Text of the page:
From The Grasshopper (3rd ed.), pp. 41-43
But games are, I believe, essentially different from the ordinary activities of life, as perhaps the following exchange between Smith and Jones will illustrate. Smith knows nothing of games, but he does know that he wants to travel from A to C, and he also knows that making the trip by way of B is the most efficient means for getting to his destination. He is then told authoritatively that he may not go by way of B. ‘Why not?’ he asks. ‘Are there dragons at B?’ ‘No,’ is the reply. ‘B is perfectly safe in every respect. It is just that there is a rule against going to B if you are on your way to C.’ ‘Very well,’ grumbles Smith, ‘if you insist. But if I have to go from A to C very often I shall certainly try very hard to get that rule revoked.’ True to his word, Smith approaches Jones, who is also setting out for C from A. He asks Jones to sign a petition requesting the revocation of the rule which forbids travellers from A to C to go through B. Jones replies that he is very much opposed to revoking the rule, which very much puzzles Smith.
SMITH: But if you want to get to C, why on earth do you support a rule which prevents your taking the fastest and most convenient route?
JONES: Ah, but you see I have no particular interest in being at C. That is not my goal, except in a subordinate way. My overriding goal is more complex. It is ‘to get from A to C without going through B.’ And I can’t very well achieve that goal if I go through B, can I?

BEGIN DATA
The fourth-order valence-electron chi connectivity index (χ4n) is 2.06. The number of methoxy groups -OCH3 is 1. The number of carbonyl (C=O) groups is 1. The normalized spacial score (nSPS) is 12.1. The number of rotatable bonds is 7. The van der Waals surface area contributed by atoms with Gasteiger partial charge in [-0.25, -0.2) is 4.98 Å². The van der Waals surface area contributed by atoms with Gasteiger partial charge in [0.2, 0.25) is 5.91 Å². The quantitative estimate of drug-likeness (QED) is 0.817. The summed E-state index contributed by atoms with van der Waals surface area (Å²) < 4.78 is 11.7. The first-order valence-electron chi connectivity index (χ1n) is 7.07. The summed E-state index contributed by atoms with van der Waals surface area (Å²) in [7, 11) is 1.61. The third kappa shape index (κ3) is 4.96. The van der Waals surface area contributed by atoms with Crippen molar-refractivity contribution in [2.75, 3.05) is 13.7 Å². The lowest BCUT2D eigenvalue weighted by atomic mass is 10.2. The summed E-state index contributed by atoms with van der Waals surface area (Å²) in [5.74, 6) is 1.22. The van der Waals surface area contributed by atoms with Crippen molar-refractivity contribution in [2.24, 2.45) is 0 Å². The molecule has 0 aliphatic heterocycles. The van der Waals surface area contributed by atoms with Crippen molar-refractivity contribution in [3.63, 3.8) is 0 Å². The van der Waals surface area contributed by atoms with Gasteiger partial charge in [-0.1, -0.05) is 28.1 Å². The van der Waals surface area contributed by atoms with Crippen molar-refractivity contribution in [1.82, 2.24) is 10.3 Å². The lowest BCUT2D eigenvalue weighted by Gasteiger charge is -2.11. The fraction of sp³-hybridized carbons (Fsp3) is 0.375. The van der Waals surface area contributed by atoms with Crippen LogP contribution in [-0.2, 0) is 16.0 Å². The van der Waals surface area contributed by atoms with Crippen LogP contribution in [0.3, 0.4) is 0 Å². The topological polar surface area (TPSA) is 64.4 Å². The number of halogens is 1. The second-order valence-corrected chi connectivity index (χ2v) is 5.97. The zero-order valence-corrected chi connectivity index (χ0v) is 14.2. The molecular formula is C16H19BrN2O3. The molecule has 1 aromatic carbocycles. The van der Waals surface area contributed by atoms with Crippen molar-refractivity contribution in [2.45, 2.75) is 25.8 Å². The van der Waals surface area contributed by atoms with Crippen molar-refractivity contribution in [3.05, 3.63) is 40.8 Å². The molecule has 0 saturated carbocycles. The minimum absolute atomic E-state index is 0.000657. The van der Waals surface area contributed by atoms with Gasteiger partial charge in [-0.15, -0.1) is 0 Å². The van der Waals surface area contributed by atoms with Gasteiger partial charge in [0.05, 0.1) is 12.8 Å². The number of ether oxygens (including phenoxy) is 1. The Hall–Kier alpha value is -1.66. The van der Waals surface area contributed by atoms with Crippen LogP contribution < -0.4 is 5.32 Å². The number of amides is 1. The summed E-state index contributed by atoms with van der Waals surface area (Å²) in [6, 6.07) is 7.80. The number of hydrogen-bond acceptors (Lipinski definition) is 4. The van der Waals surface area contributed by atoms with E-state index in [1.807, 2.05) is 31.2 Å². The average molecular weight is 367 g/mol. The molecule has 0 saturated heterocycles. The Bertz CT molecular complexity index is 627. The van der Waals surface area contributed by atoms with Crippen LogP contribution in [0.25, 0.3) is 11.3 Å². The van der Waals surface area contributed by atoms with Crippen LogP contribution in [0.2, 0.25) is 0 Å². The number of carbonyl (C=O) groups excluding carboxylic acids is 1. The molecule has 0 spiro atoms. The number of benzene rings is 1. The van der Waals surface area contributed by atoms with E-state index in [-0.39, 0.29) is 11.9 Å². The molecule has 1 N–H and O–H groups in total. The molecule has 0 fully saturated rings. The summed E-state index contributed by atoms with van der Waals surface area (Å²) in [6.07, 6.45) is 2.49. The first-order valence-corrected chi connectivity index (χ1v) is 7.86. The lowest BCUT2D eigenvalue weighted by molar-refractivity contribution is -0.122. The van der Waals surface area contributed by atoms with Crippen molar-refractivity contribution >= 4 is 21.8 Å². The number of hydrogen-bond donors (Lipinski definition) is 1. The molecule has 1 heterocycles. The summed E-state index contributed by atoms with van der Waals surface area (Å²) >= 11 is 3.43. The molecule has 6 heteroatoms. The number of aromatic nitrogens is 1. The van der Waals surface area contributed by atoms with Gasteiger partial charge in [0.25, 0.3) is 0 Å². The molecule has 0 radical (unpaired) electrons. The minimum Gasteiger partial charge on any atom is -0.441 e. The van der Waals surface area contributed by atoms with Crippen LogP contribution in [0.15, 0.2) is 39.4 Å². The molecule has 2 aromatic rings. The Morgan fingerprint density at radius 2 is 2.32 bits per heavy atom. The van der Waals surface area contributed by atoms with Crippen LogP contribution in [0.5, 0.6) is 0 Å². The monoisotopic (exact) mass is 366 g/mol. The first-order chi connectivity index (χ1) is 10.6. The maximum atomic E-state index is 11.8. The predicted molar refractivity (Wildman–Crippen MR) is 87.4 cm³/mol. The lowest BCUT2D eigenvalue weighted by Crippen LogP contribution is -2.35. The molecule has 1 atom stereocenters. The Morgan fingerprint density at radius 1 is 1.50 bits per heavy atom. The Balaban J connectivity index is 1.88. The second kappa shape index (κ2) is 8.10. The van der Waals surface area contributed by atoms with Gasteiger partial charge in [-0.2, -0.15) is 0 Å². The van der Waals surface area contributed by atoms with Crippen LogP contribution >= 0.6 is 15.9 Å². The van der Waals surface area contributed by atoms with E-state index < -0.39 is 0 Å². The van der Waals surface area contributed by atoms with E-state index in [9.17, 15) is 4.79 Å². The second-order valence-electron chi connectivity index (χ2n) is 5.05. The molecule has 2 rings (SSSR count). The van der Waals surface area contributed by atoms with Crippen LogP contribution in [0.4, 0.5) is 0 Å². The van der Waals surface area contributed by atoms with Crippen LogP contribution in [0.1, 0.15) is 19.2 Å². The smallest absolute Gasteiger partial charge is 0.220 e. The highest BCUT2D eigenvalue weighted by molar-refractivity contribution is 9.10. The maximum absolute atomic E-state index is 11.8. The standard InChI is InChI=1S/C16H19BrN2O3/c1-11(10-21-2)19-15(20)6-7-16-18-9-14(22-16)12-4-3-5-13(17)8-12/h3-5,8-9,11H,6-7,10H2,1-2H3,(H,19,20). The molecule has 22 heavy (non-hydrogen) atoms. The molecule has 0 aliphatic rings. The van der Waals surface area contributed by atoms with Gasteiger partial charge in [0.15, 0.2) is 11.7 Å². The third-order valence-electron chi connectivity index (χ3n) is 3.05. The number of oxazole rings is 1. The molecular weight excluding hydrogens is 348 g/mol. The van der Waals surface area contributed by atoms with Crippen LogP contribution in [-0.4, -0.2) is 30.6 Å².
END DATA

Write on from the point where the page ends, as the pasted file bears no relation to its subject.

S: But why do you want to do that?
J: I want to do it before Robinson does, you see?
S: No, I don’t. That explains nothing. Why should Robinson, whoever he may be, want to do it? I presume you will tell me that he, like you, has only a subordinate interest in being at C at all.
J: That is so.
S: Well, if neither of you really wants to be at C, then what possible difference can it make which of you gets there first? And why, for God’s sake, should you avoid B?
J: Let me ask you a question. Why do you want to get to C?
S: Because there is a good concert at C, and I want to hear it.
S: Because I like concerts, of course. Isn’t that a good reason?
J: It’s one of the best there is. And I like, among other things, trying to get from A to C without going through B before Robinson does.
S: Well, I don’t. So why should they tell me I can’t go through B?
J: Oh, I see. They must have thought you were in the race.
S: The what?
I believe that we are now in a position to define lusory attitude: the acceptance of constitutive rules just so the activity made possible by such acceptance can occur.Bernard Suits, The Grasshopper: Games, Life, and Utopia, 3rd edition (Broadview Press, 2014)